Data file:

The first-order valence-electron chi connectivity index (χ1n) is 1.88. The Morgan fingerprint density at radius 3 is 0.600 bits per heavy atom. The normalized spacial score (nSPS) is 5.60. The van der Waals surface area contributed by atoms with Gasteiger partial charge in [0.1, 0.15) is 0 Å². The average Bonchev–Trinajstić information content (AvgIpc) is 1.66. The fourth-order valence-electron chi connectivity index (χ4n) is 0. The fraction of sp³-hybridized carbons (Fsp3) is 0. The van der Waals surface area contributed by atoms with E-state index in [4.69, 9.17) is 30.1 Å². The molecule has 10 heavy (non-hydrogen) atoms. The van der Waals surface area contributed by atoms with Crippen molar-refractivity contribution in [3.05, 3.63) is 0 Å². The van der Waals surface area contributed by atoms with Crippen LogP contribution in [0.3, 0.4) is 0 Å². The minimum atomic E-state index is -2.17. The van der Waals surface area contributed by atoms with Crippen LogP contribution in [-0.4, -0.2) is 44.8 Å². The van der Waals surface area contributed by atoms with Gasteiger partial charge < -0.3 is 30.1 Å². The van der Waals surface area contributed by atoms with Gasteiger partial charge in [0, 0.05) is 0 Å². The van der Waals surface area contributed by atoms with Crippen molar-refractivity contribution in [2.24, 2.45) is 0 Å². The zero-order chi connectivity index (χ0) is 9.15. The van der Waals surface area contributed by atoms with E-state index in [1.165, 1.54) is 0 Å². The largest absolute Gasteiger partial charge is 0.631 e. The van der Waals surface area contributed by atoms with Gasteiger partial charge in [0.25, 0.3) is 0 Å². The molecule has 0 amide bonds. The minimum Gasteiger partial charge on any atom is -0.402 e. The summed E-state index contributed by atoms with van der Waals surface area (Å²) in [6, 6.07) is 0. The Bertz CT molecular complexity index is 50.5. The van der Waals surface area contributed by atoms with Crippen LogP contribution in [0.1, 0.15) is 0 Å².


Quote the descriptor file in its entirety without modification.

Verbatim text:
The first-order valence-electron chi connectivity index (χ1n) is 1.88. The Morgan fingerprint density at radius 3 is 0.600 bits per heavy atom. The normalized spacial score (nSPS) is 5.60. The van der Waals surface area contributed by atoms with Gasteiger partial charge in [0.1, 0.15) is 0 Å². The average Bonchev–Trinajstić information content (AvgIpc) is 1.66. The fourth-order valence-electron chi connectivity index (χ4n) is 0. The fraction of sp³-hybridized carbons (Fsp3) is 0. The van der Waals surface area contributed by atoms with E-state index in [4.69, 9.17) is 30.1 Å². The molecule has 10 heavy (non-hydrogen) atoms. The van der Waals surface area contributed by atoms with Crippen molar-refractivity contribution in [3.05, 3.63) is 0 Å². The van der Waals surface area contributed by atoms with Crippen LogP contribution in [0.3, 0.4) is 0 Å². The minimum atomic E-state index is -2.17. The van der Waals surface area contributed by atoms with Crippen LogP contribution in [-0.4, -0.2) is 44.8 Å². The van der Waals surface area contributed by atoms with Gasteiger partial charge < -0.3 is 30.1 Å². The van der Waals surface area contributed by atoms with Gasteiger partial charge in [0, 0.05) is 0 Å². The van der Waals surface area contributed by atoms with Crippen molar-refractivity contribution in [2.24, 2.45) is 0 Å². The zero-order chi connectivity index (χ0) is 9.15. The van der Waals surface area contributed by atoms with E-state index in [1.165, 1.54) is 0 Å². The largest absolute Gasteiger partial charge is 0.631 e. The van der Waals surface area contributed by atoms with Gasteiger partial charge in [0.25, 0.3) is 0 Å². The molecule has 0 amide bonds. The minimum Gasteiger partial charge on any atom is -0.402 e. The summed E-state index contributed by atoms with van der Waals surface area (Å²) in [6, 6.07) is 0. The Bertz CT molecular complexity index is 50.5. The van der Waals surface area contributed by atoms with Crippen LogP contribution in [0.1, 0.15) is 0 Å².